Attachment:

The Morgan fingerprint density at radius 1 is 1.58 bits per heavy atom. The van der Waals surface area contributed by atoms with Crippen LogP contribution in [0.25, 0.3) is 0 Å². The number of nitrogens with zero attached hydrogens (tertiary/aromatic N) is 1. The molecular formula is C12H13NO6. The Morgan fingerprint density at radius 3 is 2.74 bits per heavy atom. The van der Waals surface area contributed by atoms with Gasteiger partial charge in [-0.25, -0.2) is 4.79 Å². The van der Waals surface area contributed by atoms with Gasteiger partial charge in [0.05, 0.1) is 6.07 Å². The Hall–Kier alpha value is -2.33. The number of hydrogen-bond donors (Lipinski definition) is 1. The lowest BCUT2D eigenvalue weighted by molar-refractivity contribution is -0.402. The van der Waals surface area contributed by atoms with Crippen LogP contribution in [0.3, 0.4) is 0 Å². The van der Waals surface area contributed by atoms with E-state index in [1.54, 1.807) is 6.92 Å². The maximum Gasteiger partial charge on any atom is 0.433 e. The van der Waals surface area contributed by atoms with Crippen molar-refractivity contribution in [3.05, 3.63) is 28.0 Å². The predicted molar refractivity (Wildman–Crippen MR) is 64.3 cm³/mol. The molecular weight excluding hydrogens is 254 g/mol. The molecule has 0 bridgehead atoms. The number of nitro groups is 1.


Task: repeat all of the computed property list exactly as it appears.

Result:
The Morgan fingerprint density at radius 1 is 1.58 bits per heavy atom. The van der Waals surface area contributed by atoms with Crippen LogP contribution in [0.25, 0.3) is 0 Å². The number of nitrogens with zero attached hydrogens (tertiary/aromatic N) is 1. The molecular formula is C12H13NO6. The Morgan fingerprint density at radius 3 is 2.74 bits per heavy atom. The van der Waals surface area contributed by atoms with Gasteiger partial charge in [-0.25, -0.2) is 4.79 Å². The van der Waals surface area contributed by atoms with Gasteiger partial charge in [0.05, 0.1) is 6.07 Å². The Hall–Kier alpha value is -2.33. The number of hydrogen-bond donors (Lipinski definition) is 1. The lowest BCUT2D eigenvalue weighted by molar-refractivity contribution is -0.402. The van der Waals surface area contributed by atoms with Crippen LogP contribution in [0.3, 0.4) is 0 Å². The van der Waals surface area contributed by atoms with E-state index in [1.54, 1.807) is 6.92 Å². The maximum Gasteiger partial charge on any atom is 0.433 e. The van der Waals surface area contributed by atoms with Crippen molar-refractivity contribution in [3.05, 3.63) is 28.0 Å². The predicted molar refractivity (Wildman–Crippen MR) is 64.3 cm³/mol. The molecular weight excluding hydrogens is 254 g/mol. The molecule has 0 bridgehead atoms. The number of nitro groups is 1.